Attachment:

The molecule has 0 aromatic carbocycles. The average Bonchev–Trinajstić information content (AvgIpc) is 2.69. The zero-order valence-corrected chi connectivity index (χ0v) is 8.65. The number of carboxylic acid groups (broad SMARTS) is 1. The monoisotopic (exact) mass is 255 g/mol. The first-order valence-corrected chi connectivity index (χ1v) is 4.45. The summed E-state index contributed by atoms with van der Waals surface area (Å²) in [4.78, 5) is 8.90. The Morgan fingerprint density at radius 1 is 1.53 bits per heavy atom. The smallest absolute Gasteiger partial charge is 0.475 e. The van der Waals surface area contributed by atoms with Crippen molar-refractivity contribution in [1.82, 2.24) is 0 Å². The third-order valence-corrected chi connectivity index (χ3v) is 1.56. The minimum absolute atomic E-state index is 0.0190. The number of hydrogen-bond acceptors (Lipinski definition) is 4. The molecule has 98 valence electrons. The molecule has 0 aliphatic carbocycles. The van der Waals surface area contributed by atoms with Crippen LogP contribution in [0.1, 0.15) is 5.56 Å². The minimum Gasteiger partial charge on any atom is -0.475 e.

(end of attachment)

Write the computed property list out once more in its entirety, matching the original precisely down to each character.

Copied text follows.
The molecule has 0 aromatic carbocycles. The average Bonchev–Trinajstić information content (AvgIpc) is 2.69. The zero-order valence-corrected chi connectivity index (χ0v) is 8.65. The number of carboxylic acid groups (broad SMARTS) is 1. The monoisotopic (exact) mass is 255 g/mol. The first-order valence-corrected chi connectivity index (χ1v) is 4.45. The summed E-state index contributed by atoms with van der Waals surface area (Å²) in [4.78, 5) is 8.90. The Morgan fingerprint density at radius 1 is 1.53 bits per heavy atom. The smallest absolute Gasteiger partial charge is 0.475 e. The van der Waals surface area contributed by atoms with Crippen molar-refractivity contribution in [1.82, 2.24) is 0 Å². The third-order valence-corrected chi connectivity index (χ3v) is 1.56. The minimum absolute atomic E-state index is 0.0190. The number of hydrogen-bond acceptors (Lipinski definition) is 4. The molecule has 98 valence electrons. The molecule has 0 aliphatic carbocycles. The van der Waals surface area contributed by atoms with Crippen LogP contribution in [0.1, 0.15) is 5.56 Å². The minimum Gasteiger partial charge on any atom is -0.475 e.